Other teams members include Julien Siebert and Daniele Antonangeli (former LLNL postdocs) from the Université Pierre et Marie Curie, and James Badro (a faculty scholar at LLNL) from the Institut de Physique du Globe de Paris.
More Information"Looking at Earth in action"
Anne Stark | EurekAlert!
Climate satellite: Tracking methane with robust laser technology
22.06.2017 | Fraunhofer-Gesellschaft
How reliable are shells as climate archives?
21.06.2017 | Leibniz-Zentrum für Marine Tropenforschung (ZMT)
An international team of scientists has proposed a new multi-disciplinary approach in which an array of new technologies will allow us to map biodiversity and the risks that wildlife is facing at the scale of whole landscapes. The findings are published in Nature Ecology and Evolution. This international research is led by the Kunming Institute of Zoology from China, University of East Anglia, University of Leicester and the Leibniz Institute for Zoo and Wildlife Research.
Using a combination of satellite and ground data, the team proposes that it is now possible to map biodiversity with an accuracy that has not been previously...
Heatwaves in the Arctic, longer periods of vegetation in Europe, severe floods in West Africa – starting in 2021, scientists want to explore the emissions of the greenhouse gas methane with the German-French satellite MERLIN. This is made possible by a new robust laser system of the Fraunhofer Institute for Laser Technology ILT in Aachen, which achieves unprecedented measurement accuracy.
Methane is primarily the result of the decomposition of organic matter. The gas has a 25 times greater warming potential than carbon dioxide, but is not as...
Hydrogen is regarded as the energy source of the future: It is produced with solar power and can be used to generate heat and electricity in fuel cells. Empa researchers have now succeeded in decoding the movement of hydrogen ions in crystals – a key step towards more efficient energy conversion in the hydrogen industry of tomorrow.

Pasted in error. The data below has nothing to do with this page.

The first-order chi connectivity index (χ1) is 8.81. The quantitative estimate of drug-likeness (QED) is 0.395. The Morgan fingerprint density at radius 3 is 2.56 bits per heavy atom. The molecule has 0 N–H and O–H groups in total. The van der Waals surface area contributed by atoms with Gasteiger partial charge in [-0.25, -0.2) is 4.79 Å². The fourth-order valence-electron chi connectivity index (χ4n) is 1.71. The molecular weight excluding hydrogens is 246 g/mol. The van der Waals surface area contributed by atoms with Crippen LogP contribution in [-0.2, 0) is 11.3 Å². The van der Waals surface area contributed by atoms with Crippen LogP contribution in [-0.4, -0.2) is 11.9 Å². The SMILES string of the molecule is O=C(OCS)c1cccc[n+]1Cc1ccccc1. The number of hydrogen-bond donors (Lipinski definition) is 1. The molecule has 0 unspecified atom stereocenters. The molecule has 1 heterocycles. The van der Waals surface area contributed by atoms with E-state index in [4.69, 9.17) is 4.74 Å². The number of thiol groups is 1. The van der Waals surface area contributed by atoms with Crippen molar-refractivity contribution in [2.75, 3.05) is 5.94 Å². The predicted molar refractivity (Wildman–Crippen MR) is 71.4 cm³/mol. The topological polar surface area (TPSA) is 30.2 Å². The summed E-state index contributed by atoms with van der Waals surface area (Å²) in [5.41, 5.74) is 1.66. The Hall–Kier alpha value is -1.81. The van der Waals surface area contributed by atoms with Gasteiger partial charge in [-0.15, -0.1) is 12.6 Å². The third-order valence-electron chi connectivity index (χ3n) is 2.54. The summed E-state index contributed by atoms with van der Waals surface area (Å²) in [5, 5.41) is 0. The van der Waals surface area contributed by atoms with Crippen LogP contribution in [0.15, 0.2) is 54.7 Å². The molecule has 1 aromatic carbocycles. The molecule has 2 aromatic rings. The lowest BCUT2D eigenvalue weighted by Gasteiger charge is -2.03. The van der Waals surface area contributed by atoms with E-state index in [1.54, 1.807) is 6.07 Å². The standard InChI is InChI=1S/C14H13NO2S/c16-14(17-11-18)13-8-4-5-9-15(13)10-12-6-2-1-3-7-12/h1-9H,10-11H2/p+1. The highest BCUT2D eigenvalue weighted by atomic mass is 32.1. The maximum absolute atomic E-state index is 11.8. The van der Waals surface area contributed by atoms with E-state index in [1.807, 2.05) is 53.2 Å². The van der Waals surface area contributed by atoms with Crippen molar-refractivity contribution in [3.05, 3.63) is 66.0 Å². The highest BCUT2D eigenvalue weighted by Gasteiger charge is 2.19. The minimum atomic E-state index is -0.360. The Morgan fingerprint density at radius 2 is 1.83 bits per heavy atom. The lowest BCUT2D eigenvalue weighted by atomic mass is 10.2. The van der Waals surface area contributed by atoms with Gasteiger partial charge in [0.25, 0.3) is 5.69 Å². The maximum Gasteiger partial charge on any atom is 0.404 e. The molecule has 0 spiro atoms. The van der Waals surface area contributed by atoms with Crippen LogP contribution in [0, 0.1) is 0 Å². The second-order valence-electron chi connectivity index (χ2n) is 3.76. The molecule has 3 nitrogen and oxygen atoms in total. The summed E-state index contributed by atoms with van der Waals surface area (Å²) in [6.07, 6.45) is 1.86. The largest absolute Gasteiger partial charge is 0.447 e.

As charge carriers, electrons and ions play the leading role in electrochemical energy storage devices and converters such as batteries and fuel cells. Proton...
Scientists from the Excellence Cluster Universe at the Ludwig-Maximilians-Universität Munich have establised "Cosmowebportal", a unique data centre for cosmological simulations located at the Leibniz Supercomputing Centre (LRZ) of the Bavarian Academy of Sciences. The complete results of a series of large hydrodynamical cosmological simulations are available, with data volumes typically exceeding several hundred terabytes. Scientists worldwide can interactively explore these complex simulations via a web interface and directly access the results.
With current telescopes, scientists can observe our Universe’s galaxies and galaxy clusters and their distribution along an invisible cosmic web. From the...
Temperature measurements possible even on the smallest scale / Molecular ruby for use in material sciences, biology, and medicine
Chemists at Johannes Gutenberg University Mainz (JGU) in cooperation with researchers of the German Federal Institute for Materials Research and Testing (BAM)...
19.06.2017 | Event News
13.06.2017 | Event News
13.06.2017 | Event News
23.06.2017 | Physics and Astronomy
23.06.2017 | Physics and Astronomy
23.06.2017 | Information Technology